“You don’t really understand human nature unless you know why a child on a merry-go-round will wave at his parents every time around and why his parents will always wave back." William D. Tammeus
Few serious people would argue that being a parent is one the most important jobs that anyone can take on. And although it can be incredibly difficult and demanding it is also tremendously rewarding. However, unlike many other important jobs/roles there are virtually no requirements and no training required for being a parent.
Some parents use their own parents as a guide, others who've had negative experiences as children choose to do the opposite of what their parents did i.e., if their parents were too strict they will be permissive, if their parents were very restrictive they will overindulge their children, etc.
Most parents however tend to follow their instincts and do what seems natural to keep their child happy, healthy, and safe. However even parents with the best of intentions can make mistakes in the name of love or compassion. Remember, parenting has both short term and a long-term goals. The short-term goal is to provide for the health, happiness, and well-being of your child. However, the long-term goal of every parent is to build responsible, capable, and successful adults, and this is where some parents drop the ball. Parents can often lose site of the fact that they are building future adults.
Here then are three timeless principles of parenting that nearly all child psychologists would agree on.
1. Model appropriate behavior. The importance of modeling appropriate behavior by parents cannot be overstated. The majority of what children learn from their parents is not what we tell them, it's what they see and hear. To a large degree, a child learns how to interact with others and the world around him by watching his parents. The same sex parent is normally the most powerful role model, so for little girls it is mom and for boys it’s dad. If you want your child to treat others with respect, then you must treat people with respect. If you want your child to stand up for himself, then you must stand up for yourself. When it comes to parenting, our actions always speak much louder than our words.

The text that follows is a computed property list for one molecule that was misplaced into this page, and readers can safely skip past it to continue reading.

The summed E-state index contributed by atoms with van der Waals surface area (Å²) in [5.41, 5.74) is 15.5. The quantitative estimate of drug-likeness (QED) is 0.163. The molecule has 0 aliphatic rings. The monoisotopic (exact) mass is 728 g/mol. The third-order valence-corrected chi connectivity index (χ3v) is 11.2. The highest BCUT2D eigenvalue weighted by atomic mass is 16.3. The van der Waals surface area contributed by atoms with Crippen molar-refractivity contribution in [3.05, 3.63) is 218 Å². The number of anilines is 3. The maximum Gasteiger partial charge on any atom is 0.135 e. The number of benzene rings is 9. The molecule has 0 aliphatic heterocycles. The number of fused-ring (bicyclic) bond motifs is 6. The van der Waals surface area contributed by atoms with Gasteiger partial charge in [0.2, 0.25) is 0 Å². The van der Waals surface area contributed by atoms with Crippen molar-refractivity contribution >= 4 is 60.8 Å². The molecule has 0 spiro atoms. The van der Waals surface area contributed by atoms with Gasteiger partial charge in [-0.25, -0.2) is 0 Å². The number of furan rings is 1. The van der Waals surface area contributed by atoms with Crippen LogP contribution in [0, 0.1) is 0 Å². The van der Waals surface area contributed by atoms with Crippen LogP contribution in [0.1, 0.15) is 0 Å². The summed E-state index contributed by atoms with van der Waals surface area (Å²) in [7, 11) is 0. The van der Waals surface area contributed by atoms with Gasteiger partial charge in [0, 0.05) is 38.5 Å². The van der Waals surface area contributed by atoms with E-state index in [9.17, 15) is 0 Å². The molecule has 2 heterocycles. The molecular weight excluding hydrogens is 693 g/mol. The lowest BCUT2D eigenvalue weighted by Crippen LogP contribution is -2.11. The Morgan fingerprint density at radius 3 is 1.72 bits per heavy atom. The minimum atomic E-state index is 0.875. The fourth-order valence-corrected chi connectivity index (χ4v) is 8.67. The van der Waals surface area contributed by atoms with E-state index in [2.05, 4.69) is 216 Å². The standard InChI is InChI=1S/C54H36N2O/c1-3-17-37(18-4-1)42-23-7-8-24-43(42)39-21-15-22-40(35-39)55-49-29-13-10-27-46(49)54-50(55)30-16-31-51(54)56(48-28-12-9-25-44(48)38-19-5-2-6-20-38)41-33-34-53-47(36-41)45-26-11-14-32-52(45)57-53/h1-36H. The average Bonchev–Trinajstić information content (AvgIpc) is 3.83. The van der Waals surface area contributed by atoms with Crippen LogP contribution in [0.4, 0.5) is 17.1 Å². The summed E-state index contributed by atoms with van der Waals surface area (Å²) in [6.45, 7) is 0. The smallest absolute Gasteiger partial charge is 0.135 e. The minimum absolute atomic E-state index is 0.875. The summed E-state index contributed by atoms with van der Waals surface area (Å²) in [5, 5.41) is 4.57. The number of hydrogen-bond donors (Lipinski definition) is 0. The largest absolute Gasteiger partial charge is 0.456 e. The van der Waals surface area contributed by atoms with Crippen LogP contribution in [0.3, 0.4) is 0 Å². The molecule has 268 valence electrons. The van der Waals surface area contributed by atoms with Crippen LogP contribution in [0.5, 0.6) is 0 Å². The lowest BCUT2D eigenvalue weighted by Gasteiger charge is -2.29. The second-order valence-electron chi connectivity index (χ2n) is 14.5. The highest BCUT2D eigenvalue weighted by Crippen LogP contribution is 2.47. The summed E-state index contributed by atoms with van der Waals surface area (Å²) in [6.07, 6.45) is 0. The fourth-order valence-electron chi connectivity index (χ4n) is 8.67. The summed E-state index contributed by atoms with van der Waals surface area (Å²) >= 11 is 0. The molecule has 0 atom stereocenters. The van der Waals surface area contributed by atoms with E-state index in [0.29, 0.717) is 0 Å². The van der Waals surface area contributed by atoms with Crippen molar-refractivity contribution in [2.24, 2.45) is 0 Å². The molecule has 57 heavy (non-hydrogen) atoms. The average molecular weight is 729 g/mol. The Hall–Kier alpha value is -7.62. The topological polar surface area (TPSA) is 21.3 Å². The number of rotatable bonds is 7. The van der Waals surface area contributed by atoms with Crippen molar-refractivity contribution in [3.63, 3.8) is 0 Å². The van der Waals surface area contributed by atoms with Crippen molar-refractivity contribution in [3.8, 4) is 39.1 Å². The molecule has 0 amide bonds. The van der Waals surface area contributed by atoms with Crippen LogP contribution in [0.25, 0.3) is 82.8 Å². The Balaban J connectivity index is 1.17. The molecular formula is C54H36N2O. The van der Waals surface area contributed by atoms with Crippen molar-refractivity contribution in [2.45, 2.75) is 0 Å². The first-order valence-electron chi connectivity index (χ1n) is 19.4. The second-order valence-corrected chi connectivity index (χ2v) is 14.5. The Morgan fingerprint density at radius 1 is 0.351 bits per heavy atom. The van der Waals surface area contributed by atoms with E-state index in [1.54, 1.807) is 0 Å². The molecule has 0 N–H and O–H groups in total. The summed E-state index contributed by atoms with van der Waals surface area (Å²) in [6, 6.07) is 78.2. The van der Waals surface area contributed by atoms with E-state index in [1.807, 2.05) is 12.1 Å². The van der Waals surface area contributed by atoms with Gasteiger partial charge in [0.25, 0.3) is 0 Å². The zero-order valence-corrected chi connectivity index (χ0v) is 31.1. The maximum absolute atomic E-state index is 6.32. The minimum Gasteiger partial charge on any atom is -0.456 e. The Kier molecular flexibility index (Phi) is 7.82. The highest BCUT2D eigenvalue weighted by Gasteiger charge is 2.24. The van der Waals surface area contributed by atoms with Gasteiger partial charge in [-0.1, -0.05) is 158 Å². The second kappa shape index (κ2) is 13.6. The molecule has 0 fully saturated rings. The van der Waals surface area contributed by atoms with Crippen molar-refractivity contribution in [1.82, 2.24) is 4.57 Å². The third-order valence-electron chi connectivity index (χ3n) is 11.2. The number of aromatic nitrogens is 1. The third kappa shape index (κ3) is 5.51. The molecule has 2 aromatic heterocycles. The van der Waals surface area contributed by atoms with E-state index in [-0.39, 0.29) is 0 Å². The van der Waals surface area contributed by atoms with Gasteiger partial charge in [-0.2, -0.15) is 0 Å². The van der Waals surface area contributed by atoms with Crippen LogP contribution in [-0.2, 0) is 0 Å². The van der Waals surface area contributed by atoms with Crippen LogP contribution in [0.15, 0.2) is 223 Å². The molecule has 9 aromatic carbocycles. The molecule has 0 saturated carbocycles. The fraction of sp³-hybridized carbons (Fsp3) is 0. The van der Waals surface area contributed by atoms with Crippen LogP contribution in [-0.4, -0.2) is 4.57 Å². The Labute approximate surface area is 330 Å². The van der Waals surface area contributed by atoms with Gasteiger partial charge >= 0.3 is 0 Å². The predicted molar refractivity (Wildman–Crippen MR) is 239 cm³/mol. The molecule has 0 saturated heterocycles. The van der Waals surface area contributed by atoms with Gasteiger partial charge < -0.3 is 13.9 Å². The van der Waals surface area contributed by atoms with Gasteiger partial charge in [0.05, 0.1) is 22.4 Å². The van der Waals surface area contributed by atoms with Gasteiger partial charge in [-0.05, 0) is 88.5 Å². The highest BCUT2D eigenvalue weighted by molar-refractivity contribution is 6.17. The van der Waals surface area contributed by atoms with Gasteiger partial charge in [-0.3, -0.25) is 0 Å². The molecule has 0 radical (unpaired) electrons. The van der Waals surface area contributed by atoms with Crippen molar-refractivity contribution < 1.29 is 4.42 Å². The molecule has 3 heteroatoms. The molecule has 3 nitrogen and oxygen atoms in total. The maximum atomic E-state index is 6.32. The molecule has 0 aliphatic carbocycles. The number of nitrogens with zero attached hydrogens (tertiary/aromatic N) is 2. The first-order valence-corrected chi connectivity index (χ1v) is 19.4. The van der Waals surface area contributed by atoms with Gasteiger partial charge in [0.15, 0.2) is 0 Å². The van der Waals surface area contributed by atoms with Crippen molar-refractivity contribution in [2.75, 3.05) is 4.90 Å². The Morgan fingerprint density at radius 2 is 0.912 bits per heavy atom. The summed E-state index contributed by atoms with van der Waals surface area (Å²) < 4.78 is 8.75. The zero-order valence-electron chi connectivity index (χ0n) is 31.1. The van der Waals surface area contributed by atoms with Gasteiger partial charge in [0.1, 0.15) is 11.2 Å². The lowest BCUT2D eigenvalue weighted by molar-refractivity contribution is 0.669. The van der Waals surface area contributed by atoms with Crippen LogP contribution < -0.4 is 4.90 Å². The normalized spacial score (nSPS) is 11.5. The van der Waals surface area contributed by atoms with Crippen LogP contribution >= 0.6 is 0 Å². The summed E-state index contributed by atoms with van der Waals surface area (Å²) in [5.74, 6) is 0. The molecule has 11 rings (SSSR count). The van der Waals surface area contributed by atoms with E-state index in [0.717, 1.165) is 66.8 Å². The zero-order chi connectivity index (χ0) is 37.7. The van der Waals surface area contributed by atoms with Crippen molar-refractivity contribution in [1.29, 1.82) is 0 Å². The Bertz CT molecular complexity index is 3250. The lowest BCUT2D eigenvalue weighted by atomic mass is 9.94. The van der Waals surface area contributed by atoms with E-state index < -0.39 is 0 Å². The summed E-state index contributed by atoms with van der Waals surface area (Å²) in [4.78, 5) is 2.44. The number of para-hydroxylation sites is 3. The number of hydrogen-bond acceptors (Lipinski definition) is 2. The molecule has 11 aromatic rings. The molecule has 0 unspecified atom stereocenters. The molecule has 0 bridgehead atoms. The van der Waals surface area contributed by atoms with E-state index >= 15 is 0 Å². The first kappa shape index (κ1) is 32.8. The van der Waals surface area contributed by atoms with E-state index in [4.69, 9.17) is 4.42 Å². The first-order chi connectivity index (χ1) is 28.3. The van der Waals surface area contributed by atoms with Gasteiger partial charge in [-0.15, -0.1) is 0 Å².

“Don’t worry that children never listen to you; worry that they are always watching you.” Robert Fulghum
2. Listen to your child. Someone once said that listening, not imitation, is the highest form of flattery. In our hectic fast-paced world, so many of us have lost the ability to truly listen. When we listen to what someone is saying we are conveying to them that what they are saying is important, and moreover that they are important. Isn't that an important message we need to convey to our children. So as parents we need to listen when we're tired, listen when the content seems silly or nonsensical, and listen when we can barely stand to listen anymore. Listening will let your child know that he/she matters
“The best inheritance a parent can give his children is a few minutes of his time each day.” O. A. Battista
3. Spoil them with love. They are many ways of spoiling a child; giving into their every whim, being overly permissive, and overindulging them with material things. However, it is nice to know that it is not possible to spoil a child with love. A parent cannot say, "I love you" too often, you cannot hug a child too much, and a parent cannot overdue the words, “I am proud of you. When it comes to genuine expressions of warmth and affection, it simply is not possible to overdo it. The terms “I love you" and "I am proud of you” are incredibly powerful and no parent should shy away from using these two potent phrases.
“Parents need to fill a child’s bucket of self-esteem so high that the rest of the world can’t poke enough holes to drain it dry.” Alvin Price
Remember there is no guarantee that following these guidelines will result in perfect parents or perfect children, there is no such thing. Raising children is not something we think of as especially scientific but parenting is one of the most well researched areas in the entire field of psychology. It has been studied for over 75 years, and the findings have remained remarkably consistent over time